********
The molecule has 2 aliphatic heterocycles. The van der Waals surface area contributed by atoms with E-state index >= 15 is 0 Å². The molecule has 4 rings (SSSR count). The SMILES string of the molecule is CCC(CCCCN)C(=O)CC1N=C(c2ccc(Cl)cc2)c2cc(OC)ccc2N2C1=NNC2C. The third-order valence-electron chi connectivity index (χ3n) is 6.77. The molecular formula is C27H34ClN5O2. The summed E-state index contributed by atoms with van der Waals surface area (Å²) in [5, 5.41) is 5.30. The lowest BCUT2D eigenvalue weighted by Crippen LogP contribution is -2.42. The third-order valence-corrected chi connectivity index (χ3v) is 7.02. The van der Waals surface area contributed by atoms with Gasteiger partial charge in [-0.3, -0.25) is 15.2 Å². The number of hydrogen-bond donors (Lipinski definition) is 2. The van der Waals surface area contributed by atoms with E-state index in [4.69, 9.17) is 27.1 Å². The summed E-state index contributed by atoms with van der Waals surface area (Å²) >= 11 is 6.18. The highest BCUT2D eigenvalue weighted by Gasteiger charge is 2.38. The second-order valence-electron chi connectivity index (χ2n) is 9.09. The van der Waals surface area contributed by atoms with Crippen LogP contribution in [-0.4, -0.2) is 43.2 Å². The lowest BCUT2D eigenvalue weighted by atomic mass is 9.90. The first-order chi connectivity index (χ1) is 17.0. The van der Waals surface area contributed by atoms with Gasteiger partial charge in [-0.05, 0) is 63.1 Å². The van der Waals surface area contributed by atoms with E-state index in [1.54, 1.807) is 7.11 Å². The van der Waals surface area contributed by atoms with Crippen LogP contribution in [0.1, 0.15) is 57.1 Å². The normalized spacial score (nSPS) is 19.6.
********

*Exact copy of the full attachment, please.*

The molecule has 2 aliphatic heterocycles. The van der Waals surface area contributed by atoms with E-state index >= 15 is 0 Å². The molecule has 4 rings (SSSR count). The SMILES string of the molecule is CCC(CCCCN)C(=O)CC1N=C(c2ccc(Cl)cc2)c2cc(OC)ccc2N2C1=NNC2C. The third-order valence-electron chi connectivity index (χ3n) is 6.77. The molecular formula is C27H34ClN5O2. The summed E-state index contributed by atoms with van der Waals surface area (Å²) in [5, 5.41) is 5.30. The lowest BCUT2D eigenvalue weighted by Crippen LogP contribution is -2.42. The third-order valence-corrected chi connectivity index (χ3v) is 7.02. The van der Waals surface area contributed by atoms with Gasteiger partial charge in [-0.3, -0.25) is 15.2 Å². The number of hydrogen-bond donors (Lipinski definition) is 2. The van der Waals surface area contributed by atoms with E-state index in [4.69, 9.17) is 27.1 Å². The summed E-state index contributed by atoms with van der Waals surface area (Å²) >= 11 is 6.18. The highest BCUT2D eigenvalue weighted by Gasteiger charge is 2.38. The second-order valence-electron chi connectivity index (χ2n) is 9.09. The van der Waals surface area contributed by atoms with Crippen LogP contribution in [-0.4, -0.2) is 43.2 Å². The lowest BCUT2D eigenvalue weighted by atomic mass is 9.90. The first-order chi connectivity index (χ1) is 17.0. The van der Waals surface area contributed by atoms with Gasteiger partial charge in [-0.05, 0) is 63.1 Å². The van der Waals surface area contributed by atoms with E-state index in [1.54, 1.807) is 7.11 Å². The van der Waals surface area contributed by atoms with Crippen LogP contribution in [0.1, 0.15) is 57.1 Å². The normalized spacial score (nSPS) is 19.6.